But who wants to gaze at the cave wall any more? Call it the Tarantino effect, but it's all cod gangsters spouting Biblical fury and martial arts high-kickers these days; the gaming generation wants blood. At least, that seemed to be the consensus in Cannes when Wenders' latest film Don't Come Knocking - written, like Paris, Texas, with celebrated American playwright Sam Shepard - was shown. To a generation of bang-bang fans, it was agreed, nothing could be more tedious than old Wimmy sending yet another miserable, washed-up old dude trailing across a wide red landscape in search of ... well, what, exactly?

Wim Wenders is, rather incredibly, 60 years old. He has been in Cannes 14 times, eight of them in competition and once as jury president; he must, he muses gently, be getting old. We don't much like glimmers of the past now, either. One of the most virulent criticisms of Don't Come Knocking is that it is no more than an attempt by both Wenders and Shepard to pick over the entrails of Paris, Texas. Worse, to pick over them unsuccessfully.

Like the earlier film - and, indeed, like practically everything Shepard has ever written - Don't Come Knocking deals with a man at the end of his tether, with lost parents, lonely children and regret. As always, his chosen landscape is the American West, which is both as a real place and as a vast field of dreams. Americans, says Shepard, ingest the western from childhood. "It is part of our imagination, certainly part of the cinematic imagination of how we imagine ourselves to be. It is part of our deep past, if we have a deep past." The West is the home ground for nostalgia - or, equally, disillusionment.

Shepard himself plays Howard Spence, a has-been western hero who compensates for his decline with a whole load of drinking, taking young folks' drugs and making out with any girl who will have him. As Don't Come Knocking begins, he is on set making yet another second-rung film when, on a whim, he simply rides off into the backdrop. He changes the horse for a train, then hires a car and goes to Nevada to see his mother, played by Eva Marie Saint, for the first time in 30 years.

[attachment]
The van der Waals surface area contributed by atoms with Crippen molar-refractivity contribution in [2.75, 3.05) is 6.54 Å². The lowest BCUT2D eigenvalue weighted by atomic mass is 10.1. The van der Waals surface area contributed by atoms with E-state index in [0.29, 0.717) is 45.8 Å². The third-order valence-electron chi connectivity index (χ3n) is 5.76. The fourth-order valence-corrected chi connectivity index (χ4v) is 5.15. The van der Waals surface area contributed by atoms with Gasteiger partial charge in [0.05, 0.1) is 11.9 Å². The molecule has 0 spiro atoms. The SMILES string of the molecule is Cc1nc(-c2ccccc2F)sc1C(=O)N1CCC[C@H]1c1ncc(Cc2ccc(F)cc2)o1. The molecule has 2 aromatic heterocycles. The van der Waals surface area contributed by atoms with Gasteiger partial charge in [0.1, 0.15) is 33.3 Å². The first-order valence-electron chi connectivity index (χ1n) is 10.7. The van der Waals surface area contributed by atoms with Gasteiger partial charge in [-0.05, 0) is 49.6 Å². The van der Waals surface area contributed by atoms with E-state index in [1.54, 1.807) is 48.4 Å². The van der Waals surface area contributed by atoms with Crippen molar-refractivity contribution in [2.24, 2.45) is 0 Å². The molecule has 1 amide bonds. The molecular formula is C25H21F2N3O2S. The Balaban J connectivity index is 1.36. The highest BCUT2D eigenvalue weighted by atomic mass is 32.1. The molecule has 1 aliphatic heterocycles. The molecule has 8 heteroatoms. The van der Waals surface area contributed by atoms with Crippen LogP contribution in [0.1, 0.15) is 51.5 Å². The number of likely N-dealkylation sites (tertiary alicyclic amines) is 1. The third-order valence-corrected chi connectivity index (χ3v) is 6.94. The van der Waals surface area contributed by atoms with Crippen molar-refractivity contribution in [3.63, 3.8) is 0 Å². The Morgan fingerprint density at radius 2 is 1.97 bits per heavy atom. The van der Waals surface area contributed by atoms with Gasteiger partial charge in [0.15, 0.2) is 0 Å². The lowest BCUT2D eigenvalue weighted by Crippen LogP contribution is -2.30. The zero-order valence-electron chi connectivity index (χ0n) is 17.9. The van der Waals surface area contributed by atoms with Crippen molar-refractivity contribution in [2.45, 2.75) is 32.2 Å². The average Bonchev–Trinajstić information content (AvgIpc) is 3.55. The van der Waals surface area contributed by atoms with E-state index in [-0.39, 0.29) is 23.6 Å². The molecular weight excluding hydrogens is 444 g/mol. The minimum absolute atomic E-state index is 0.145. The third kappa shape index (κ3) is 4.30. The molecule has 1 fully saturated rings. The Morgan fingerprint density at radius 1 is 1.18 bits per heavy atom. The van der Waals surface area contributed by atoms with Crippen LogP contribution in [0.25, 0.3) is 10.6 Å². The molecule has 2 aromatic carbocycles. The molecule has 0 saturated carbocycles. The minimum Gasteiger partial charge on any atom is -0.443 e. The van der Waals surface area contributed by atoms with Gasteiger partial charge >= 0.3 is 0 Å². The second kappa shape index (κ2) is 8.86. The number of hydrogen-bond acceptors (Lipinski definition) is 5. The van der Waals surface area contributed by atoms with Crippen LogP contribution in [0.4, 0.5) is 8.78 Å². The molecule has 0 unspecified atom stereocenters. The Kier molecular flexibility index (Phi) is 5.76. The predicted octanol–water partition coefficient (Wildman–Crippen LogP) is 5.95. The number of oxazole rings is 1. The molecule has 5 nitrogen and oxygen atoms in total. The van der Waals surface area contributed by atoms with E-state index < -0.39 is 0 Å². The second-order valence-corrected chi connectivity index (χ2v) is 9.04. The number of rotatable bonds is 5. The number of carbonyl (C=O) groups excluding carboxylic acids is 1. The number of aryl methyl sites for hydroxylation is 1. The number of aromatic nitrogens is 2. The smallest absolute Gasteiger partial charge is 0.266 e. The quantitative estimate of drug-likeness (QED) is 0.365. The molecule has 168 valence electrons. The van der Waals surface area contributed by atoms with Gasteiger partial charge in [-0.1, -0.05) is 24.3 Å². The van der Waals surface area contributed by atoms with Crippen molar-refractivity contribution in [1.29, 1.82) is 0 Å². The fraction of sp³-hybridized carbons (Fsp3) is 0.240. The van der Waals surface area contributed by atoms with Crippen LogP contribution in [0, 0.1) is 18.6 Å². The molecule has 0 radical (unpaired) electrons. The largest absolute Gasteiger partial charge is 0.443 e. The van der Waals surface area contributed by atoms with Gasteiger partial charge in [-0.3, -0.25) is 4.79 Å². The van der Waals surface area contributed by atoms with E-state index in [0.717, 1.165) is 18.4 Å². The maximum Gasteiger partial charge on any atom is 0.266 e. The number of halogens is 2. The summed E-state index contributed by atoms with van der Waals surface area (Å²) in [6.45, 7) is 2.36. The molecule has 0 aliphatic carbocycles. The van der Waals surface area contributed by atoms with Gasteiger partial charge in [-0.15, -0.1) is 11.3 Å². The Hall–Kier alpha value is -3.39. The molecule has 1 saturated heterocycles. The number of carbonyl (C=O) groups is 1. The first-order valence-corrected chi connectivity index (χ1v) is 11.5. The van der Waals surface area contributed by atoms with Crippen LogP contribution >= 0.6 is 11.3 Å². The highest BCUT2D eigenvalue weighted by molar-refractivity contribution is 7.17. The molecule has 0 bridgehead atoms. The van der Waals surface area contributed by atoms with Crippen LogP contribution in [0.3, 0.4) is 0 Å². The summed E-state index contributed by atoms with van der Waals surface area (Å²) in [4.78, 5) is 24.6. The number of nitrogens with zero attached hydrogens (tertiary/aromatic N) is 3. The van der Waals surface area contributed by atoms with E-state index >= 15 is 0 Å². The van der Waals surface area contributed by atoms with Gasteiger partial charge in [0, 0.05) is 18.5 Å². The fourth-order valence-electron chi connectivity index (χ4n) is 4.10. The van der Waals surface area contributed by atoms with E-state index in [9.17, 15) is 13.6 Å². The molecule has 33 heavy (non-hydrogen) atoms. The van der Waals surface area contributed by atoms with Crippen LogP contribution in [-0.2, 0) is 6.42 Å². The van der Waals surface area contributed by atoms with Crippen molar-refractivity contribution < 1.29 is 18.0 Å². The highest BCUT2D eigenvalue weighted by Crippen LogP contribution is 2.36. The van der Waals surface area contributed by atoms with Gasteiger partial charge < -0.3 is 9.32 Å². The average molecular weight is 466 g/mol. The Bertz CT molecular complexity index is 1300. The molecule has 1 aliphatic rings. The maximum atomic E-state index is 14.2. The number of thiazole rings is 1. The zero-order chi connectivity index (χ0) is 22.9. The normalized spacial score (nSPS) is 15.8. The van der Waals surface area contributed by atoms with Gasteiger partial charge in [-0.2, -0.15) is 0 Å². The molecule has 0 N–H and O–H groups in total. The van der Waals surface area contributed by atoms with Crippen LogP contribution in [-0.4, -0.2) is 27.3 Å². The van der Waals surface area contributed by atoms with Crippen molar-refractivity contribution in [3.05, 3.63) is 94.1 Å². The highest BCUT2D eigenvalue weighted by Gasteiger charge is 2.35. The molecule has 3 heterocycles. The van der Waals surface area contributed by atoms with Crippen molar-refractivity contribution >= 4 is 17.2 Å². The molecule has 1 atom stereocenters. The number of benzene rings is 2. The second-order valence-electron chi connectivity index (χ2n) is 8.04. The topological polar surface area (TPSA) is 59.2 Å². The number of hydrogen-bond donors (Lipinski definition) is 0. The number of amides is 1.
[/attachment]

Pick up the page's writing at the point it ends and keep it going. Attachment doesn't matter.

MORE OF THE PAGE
She tells him that, unbeknown to him, he has a grown-up son to a waitress he met way back when he was a pin-up, making another of those interminable westerns in the Montana town of Butte. So Spence, apparently acting on a vague, Wenders-ish urge to piece his life together, hits the road again, pursued by a rather ludicrous private detective (Tim Roth) sent to bring him back to the film set he has deserted.

As in Paris, Texas, where Harry Dean Stanton tracks down his lost love to the strip joint where she has found a kind of refuge, Howard searches for that lost waitress (Jessica Lange, his real-life wife) and the newly discovered son (Gabriel Mann) who wants nothing to do with him. Two young women (Sarah Polley and Fairuza Balk) are there too, fluttering about Howard's helpless unhappiness rather like the earthbound angels in Wings of Desire (1987), the last indisputably great fictional film in the Wenders canon.

The only other character - perhaps, given Wenders' painterly eye, the most important one of all - is the town of Butte itself, once the biggest smoke west of the Mississippi but now dwindled to scarcely more than a ghost of itself. "Butte looked like Edward Hopper had lived there all his life and never painted anywhere else," says Wenders. "You just had to put your camera there and look through it and you didn't have to do much. Well, we just had to make the streets emptier than they were already. They were already empty of people, but we took a lot of stuff away as well, to make them simpler."

Wenders says that he and Shepard wanted to work together again the minute they finished Paris, Texas. "But we knew it would be a big mistake," he says. "We liked that first collaboration so much; it was so good that it was like paradise. We realised that it would be better if we didn't touch it right away."

Even 20 years on, their greatest fear was that they would repeat themselves, as the critics have accused them of trying to do; eventually, says Shepard, they decided the character was so different they "got over the trauma of it". But there is a distinction to be made here, he cautions, between actual repetition and the development of a particular idiom.

"If you're a piano player, nobody wants you to come onstage and play the trumpet," says Wenders. "But with filmmakers, people are amazed if they play the same instrument twice. Sam's instrument is the American West - or the American family, if you like. It is a huge instrument and you can play many songs on it."